A York County judge said he needs a little time to decide whether a man who admitted in a courtroom Tuesday that he has "absolutely no desire to live in York City" still has the right to run for mayor.
That's the office Joe Beltrante, a 32-year-old Air Force veteran and businessman, is seeking.
He joined incumbent Mayor Kim Bracey and York City Council President Carol Hill-Evans in filing the necessary paperwork earlier this month to get his name on Democrats' ballot in the May 21 primary.
There's just one problem, according to Meg Hill-Grigson and Charlotte Bergdoll. Citing tax and voting records, the two York City residents filed a petition last week arguing that Beltrante is not eligible to be mayor because he hasn't lived in the city long enough.
The law requires mayoral candidates to have lived in the city at least one year "immediately preceding his election."
That led to Tuesday's hearing, during which Beltrante took the stand before President Judge Stephen Linebaugh.
Beltrante submitted gas, electricity and high-speed Internet bills as evidence that he lives at 620 S. Queen St. He also said his vehicle registration and car insurance are both tied to that address. And, he said, he submitted federal tax returns in 2011 and 2012 giving 620 S. Queen St. as his home.
"I've lived there for two solid years," Beltrante said during testimony.
However, Beltrante said, his wife and young son live in Manchester Township. The couple is neither legally separated nor pursuing a divorce, he said.
On the stand, Maryna Beltrante said that her husband never spends the night in Manchester Township, and she never spends the night in the city.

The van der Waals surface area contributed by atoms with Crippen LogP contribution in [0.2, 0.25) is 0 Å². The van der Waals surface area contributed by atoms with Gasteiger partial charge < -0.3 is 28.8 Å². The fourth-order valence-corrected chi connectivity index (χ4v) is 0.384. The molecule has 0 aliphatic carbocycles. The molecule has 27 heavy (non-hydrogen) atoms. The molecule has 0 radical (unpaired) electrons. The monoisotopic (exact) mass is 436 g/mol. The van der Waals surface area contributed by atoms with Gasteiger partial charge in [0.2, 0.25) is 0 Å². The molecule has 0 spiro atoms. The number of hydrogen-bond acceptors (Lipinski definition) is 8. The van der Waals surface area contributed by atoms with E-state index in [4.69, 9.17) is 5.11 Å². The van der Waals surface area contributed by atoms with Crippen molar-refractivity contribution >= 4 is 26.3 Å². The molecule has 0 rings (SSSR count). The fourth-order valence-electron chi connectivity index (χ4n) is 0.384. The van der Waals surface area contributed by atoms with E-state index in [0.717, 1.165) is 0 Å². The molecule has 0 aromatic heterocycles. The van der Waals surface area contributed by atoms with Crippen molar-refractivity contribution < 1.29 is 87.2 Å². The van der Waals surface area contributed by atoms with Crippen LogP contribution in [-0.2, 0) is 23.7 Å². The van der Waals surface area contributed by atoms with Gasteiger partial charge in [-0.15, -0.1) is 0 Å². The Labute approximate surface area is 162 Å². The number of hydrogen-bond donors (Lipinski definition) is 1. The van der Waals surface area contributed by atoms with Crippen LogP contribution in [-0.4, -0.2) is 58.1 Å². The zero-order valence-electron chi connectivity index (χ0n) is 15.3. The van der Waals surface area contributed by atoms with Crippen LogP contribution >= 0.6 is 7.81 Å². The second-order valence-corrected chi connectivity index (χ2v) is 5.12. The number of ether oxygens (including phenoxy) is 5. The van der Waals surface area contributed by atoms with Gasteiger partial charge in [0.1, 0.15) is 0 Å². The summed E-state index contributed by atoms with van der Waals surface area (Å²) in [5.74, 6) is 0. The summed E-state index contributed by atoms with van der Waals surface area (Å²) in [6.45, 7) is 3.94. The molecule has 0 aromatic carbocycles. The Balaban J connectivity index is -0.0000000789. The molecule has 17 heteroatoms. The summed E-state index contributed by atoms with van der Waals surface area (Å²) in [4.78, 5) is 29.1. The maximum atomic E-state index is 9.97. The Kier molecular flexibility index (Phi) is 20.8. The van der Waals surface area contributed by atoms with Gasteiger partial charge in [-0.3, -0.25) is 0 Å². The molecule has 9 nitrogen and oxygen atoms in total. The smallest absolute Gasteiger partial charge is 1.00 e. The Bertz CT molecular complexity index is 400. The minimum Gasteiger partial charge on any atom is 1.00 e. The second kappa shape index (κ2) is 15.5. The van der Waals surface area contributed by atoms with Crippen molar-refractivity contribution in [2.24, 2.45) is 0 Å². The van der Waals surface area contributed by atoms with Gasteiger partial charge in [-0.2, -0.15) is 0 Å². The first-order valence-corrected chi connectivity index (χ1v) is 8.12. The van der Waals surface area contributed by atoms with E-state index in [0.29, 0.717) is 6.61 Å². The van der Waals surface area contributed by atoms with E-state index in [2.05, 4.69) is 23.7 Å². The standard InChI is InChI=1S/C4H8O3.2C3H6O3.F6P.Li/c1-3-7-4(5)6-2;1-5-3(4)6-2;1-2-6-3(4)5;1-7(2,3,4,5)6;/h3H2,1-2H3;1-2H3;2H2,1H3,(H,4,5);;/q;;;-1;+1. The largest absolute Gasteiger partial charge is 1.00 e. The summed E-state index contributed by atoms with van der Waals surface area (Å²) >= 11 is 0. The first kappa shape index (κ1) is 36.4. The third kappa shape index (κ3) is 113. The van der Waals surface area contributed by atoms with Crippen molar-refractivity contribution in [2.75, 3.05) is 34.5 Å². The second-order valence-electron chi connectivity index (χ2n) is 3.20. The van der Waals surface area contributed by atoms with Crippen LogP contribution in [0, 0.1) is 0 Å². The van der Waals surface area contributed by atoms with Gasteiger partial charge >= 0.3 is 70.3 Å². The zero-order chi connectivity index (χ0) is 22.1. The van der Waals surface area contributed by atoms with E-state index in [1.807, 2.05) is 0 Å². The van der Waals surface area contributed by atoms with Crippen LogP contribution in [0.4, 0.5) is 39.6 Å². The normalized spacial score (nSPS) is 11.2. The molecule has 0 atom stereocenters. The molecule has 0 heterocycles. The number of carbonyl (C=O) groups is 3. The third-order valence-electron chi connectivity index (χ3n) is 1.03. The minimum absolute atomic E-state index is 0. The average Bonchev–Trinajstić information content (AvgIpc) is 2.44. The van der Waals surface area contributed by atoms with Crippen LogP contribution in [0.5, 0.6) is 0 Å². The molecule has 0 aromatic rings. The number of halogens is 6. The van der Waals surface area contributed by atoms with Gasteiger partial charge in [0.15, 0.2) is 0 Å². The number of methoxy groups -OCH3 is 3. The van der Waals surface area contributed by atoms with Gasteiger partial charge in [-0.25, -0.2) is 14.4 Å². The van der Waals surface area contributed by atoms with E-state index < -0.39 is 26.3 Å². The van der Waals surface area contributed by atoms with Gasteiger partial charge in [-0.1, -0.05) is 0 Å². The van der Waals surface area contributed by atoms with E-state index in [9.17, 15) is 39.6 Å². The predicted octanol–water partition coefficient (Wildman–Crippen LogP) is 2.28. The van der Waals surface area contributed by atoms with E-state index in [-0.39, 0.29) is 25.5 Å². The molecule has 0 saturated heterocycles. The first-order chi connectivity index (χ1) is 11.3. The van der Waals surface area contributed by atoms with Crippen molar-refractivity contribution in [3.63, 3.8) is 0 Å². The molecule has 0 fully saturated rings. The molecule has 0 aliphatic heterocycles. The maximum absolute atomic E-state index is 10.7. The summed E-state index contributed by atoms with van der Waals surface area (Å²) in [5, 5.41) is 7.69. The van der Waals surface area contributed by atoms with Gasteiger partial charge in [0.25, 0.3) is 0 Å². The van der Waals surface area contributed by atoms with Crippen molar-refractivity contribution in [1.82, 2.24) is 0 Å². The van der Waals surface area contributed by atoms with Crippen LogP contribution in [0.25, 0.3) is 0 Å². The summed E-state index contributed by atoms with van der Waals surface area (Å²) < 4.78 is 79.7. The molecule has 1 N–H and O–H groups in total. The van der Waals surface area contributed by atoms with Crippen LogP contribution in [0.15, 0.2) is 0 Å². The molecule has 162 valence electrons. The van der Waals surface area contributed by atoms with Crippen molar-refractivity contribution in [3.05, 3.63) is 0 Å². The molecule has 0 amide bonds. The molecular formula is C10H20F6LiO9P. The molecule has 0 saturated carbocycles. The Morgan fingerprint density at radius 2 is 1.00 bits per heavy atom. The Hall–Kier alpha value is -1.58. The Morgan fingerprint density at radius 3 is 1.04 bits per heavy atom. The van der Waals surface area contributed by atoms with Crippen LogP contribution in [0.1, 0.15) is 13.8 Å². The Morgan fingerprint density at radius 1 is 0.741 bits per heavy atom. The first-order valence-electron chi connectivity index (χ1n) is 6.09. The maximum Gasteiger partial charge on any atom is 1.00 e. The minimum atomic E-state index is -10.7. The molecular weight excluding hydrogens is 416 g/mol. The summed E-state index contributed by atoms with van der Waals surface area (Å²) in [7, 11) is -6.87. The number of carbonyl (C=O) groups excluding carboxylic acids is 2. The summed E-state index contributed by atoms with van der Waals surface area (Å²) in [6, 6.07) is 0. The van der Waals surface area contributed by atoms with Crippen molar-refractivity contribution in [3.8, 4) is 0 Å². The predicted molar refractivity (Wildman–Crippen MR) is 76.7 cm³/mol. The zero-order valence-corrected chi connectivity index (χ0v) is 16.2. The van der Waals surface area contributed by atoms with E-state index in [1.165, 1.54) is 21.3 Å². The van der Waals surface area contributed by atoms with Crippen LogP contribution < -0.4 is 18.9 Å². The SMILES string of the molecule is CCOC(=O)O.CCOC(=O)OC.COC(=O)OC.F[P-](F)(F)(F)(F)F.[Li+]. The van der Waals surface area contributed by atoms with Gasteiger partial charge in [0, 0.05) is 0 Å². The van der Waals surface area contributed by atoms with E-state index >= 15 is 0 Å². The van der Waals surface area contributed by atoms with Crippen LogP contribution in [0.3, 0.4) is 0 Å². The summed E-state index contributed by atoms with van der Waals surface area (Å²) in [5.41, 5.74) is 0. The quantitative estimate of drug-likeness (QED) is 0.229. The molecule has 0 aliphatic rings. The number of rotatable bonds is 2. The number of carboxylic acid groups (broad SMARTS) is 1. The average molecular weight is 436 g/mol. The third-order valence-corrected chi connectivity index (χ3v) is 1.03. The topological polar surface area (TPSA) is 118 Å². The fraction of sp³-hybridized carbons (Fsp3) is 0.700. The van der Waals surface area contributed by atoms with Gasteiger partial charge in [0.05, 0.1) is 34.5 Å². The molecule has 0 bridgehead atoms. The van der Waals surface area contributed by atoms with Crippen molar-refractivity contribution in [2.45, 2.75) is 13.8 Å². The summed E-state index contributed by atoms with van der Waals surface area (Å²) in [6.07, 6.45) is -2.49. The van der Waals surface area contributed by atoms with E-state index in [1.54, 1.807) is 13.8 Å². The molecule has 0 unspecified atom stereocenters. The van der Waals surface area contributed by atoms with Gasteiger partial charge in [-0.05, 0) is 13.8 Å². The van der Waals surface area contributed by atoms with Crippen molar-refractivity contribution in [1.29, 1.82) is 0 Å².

"I understand that my living situation is very unique," Joe Beltrante said. "I have absolutely no desire to live in York City."
That statement seemed to strike a chord with Linebaugh, who said candidates should not be allowed to "manufacture" residency in order to seek political office.
"If it were up to me, I'd remove him from the ballot," Linebaugh said.
But, he added, this is a question of whether or not Beltrante meets the legal requirements to be mayor. Linebaugh said he needs some time to review the testimony and do some research before reaching a conclusion.
Beltrante contends that he lives at 620 S. Queen St., a property he bought "sight unseen" for about $32,000 in 2009 with the intention of renting it out like the eight or nine other homes he owns in York City. Beltrante said he put about $20,000 worth of upgrades into the home and began looking for tenants.
But, he said after the hearing, several attempts to rent the property were unsuccessful. Only criminals wanted to live there, Beltrante said.
Leaving it vacant wasn't a choice, he said, because criminals "would gut it."
So, Beltrante said, he moved into the property about two years ago to prevent his asset from falling into ruin.
"I see it as I'm forced to live here because of undesirable conditions," he said.
Those conditions, Beltrante said, are what he would work to change if elected mayor.
The property is not listed for sale, Beltrante said, adding that he'd sell the property "in a heartbeat" for $40,000.
-- Erin James may also be reached at firstname.lastname@example.org.